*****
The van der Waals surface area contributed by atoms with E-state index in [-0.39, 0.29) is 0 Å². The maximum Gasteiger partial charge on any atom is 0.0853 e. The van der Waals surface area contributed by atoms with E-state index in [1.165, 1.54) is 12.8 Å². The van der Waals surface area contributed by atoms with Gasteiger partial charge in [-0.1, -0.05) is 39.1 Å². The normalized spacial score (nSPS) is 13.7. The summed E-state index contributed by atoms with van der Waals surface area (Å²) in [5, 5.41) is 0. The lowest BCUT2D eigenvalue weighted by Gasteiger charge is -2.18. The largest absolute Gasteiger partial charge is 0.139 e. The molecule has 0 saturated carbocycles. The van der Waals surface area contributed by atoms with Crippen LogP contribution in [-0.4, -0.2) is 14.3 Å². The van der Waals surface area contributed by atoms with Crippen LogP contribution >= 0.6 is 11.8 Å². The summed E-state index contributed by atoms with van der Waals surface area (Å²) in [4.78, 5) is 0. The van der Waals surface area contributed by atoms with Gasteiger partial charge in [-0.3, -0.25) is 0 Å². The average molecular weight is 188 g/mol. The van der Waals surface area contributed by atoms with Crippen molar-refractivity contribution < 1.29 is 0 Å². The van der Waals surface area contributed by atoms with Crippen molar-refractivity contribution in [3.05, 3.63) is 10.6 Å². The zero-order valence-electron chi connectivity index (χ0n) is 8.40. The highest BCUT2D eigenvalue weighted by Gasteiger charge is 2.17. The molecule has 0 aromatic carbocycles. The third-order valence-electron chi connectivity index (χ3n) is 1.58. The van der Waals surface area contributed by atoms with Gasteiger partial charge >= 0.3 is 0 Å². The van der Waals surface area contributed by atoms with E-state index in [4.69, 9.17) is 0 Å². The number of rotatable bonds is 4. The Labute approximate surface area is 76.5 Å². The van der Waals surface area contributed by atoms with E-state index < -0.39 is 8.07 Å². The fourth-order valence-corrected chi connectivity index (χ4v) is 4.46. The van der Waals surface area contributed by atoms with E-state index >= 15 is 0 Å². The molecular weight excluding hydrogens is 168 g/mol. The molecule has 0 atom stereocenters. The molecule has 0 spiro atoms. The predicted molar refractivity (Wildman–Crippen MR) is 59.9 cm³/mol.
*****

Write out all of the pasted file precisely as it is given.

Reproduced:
The van der Waals surface area contributed by atoms with E-state index in [-0.39, 0.29) is 0 Å². The maximum Gasteiger partial charge on any atom is 0.0853 e. The van der Waals surface area contributed by atoms with E-state index in [1.165, 1.54) is 12.8 Å². The van der Waals surface area contributed by atoms with Gasteiger partial charge in [-0.1, -0.05) is 39.1 Å². The normalized spacial score (nSPS) is 13.7. The summed E-state index contributed by atoms with van der Waals surface area (Å²) in [5, 5.41) is 0. The lowest BCUT2D eigenvalue weighted by Gasteiger charge is -2.18. The largest absolute Gasteiger partial charge is 0.139 e. The molecule has 0 saturated carbocycles. The van der Waals surface area contributed by atoms with Crippen LogP contribution in [-0.4, -0.2) is 14.3 Å². The van der Waals surface area contributed by atoms with Crippen LogP contribution >= 0.6 is 11.8 Å². The summed E-state index contributed by atoms with van der Waals surface area (Å²) in [4.78, 5) is 0. The van der Waals surface area contributed by atoms with Gasteiger partial charge in [-0.3, -0.25) is 0 Å². The average molecular weight is 188 g/mol. The van der Waals surface area contributed by atoms with Crippen molar-refractivity contribution < 1.29 is 0 Å². The van der Waals surface area contributed by atoms with Crippen molar-refractivity contribution in [3.05, 3.63) is 10.6 Å². The zero-order valence-electron chi connectivity index (χ0n) is 8.40. The highest BCUT2D eigenvalue weighted by Gasteiger charge is 2.17. The molecule has 0 aromatic carbocycles. The third-order valence-electron chi connectivity index (χ3n) is 1.58. The van der Waals surface area contributed by atoms with Gasteiger partial charge >= 0.3 is 0 Å². The van der Waals surface area contributed by atoms with E-state index in [4.69, 9.17) is 0 Å². The number of rotatable bonds is 4. The Labute approximate surface area is 76.5 Å². The van der Waals surface area contributed by atoms with E-state index < -0.39 is 8.07 Å². The fourth-order valence-corrected chi connectivity index (χ4v) is 4.46. The van der Waals surface area contributed by atoms with E-state index >= 15 is 0 Å². The molecular weight excluding hydrogens is 168 g/mol. The molecule has 0 atom stereocenters. The molecule has 0 spiro atoms. The predicted molar refractivity (Wildman–Crippen MR) is 59.9 cm³/mol.